How can I track my menstrual cycle?

Keeping a record of the length of your cycle, the number of days your menstrual bleeding lasts, the heaviness of your flow and any pain during your period, as well as any bleeding that occurs between periods, will help you establish what is normal for you.

If your cycle is consistently falling outside these common limits, we would advise to discuss any concerns you have with your doctor. It could mean that the levels and naturally occurring fluctuations in your hormones are not following the normal pattern.

This is important when you consider that your hormones are also much more than just regulators of reproductive function. Atypical hormone levels can impact bone density (13), metabolism, the cardiovascular system (14) as well as mental health(15).

Tracking hormones is another way of developing a better awareness of your cycle. With the inne mini lab you can take a simple saliva test to detect changes in your progesterone levels. This will help you identify the onset of your luteal phase and confirm ovulation has taken place.

 

This article was reviewed by Gianluca Adornetto, Lead Scientist at inne.

 


References:

  1. Reed, B. G. & Carr, B. R. The normal menstrual cycle and the control of ovulation. in Endotext (eds. De Groot, L. J., Chrousos, G. & Dungan, K., 2015). Available from: https://bit.ly/2SheEVj
  2. Fraser, I. S., Critchley, H. O. D., Broder, M. & Munro, M. G. The FIGO recommendations on terminologies and definitions for normal and abnormal uterine bleeding. Semin Reprod Med. 29, 2011, pages383 – 390
  3. Munro, M. G., Critchley, H. O. D. & Fraser, I. S. Research and clinical management for women with abnormal uterine bleeding in the reproductive years: more than PALM-COEIN. BJOG. 124, 2017, pages 185 – 189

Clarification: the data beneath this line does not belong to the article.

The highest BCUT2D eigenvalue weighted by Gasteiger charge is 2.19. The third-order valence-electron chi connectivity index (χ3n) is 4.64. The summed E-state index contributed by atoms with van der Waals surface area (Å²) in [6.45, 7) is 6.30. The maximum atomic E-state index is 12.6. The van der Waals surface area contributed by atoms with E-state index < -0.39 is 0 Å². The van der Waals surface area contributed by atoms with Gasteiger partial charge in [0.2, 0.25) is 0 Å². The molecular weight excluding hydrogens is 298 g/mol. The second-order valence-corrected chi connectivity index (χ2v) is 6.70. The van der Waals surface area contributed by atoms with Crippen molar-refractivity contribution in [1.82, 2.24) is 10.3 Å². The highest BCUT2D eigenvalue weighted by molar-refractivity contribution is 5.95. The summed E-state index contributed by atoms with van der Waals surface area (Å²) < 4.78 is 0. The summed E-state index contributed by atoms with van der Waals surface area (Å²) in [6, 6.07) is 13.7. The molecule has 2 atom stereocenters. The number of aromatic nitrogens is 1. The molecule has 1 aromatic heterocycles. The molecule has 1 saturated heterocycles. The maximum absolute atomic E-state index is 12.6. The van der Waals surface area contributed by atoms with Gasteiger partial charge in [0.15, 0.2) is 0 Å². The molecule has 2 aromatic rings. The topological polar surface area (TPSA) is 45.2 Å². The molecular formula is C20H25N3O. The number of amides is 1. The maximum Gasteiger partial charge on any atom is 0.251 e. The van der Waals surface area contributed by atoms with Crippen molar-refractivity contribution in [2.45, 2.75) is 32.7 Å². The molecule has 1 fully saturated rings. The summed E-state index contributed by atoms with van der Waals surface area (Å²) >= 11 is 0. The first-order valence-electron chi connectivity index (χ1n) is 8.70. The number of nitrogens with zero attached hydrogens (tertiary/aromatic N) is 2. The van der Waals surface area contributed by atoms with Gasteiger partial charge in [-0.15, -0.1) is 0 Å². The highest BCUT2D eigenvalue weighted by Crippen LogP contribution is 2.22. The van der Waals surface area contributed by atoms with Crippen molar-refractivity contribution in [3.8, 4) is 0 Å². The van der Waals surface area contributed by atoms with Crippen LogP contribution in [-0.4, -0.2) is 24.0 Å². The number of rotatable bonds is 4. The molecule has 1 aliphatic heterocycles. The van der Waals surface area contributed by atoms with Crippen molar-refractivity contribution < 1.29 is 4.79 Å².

4. Hickey, M. & Balen, A. Menstrual disorders in adolescence: investigation and management. Hum Reprod Update. 9, 2003, 493 – 504
  5. Chiazze, L., Brayer, F. T., Macisco, J. J., Parker, M. P. & Duffy, B. J. The length and variability of the human menstrual cycle. J. Am. Med. Assoc. 203, 1968, pages 377–380
  6. Fenster, L. et al. Psychological stress in the workplace and menstrual function. Am J Epidemiol. 149, 1999, pages 127 – 134
  7. Baker, F. C. & Driver, H. S. Circadian rhythms, sleep, and the menstrual cycle. Sleep Med. 6, 2007, pages 613 – 622
  8. Gibson, M. E. S., Fleming, N., Zuijdwijk, C. & Dumont, T. Where Have the Periods Gone? The Evaluation and Management of Functional Hypothalamic Amenorrhea. J Clin Res Pediatr Endocrinol. 12, 2020, pages 18-27
  9. Escobar-Morreale, H. Polycystic ovary syndrome: definition, aetiology, diagnosis and treatment. Nat Rev Endocrinol. 14, 2018, 270–284
  10. Crawford, Natalie M et al. “Prospective evaluation of luteal phase length and natural fertility.” Fertility and sterility vol. 107,3, 2017, pages 749-755.
  11. Mesen, Tolga B, and Steven L Young. “Progesterone and the luteal phase: a requisite to reproduction.” Obstetrics and gynecology clinics of North America vol. 42,1, 2015, pages135-51
  12. Fehring, R. J., Schneider, M. & Raviele, K. Variability in the phases of the menstrual cycle. J. Obstet. Gynecol. Neonatal Nurs. 35, 2006, pages 376–384
  13. Ouyang, F. et al. Menstrual cycle lengths and bone mineral density: a cross-sectional, population-based study in rural Chinese women ages 30 – 49 years. Osteoporos Int. 18, 2007, pages 221 – 233
  14. Solomon, C. G. et al. Menstrual cycle irregularity and risk for future cardiovascular disease. J Clin Endocrinol Metab. 87, 2002, pages 2013 – 2017
  15.  Shuster, L. T., Rhodes, D.J., Gostout, B. S., Grossardt, B.R. & Rocca, W. A. Premature menopause or early menopause: long-term health consequences. Maturitas. 65, 2010, pages 161-166

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Elizabeth Oliver
Elizabeth Oliver
Elizabeth Oliver is a researcher and freelance writer with a passion for reproductive health and endocrinology. She completed her masters in reproductive sciences at the University of Edinburgh and PhD in female reproductive biology at Imperial College London. She currently specialises in male fertility at the Karolinska Institutet Stockholm.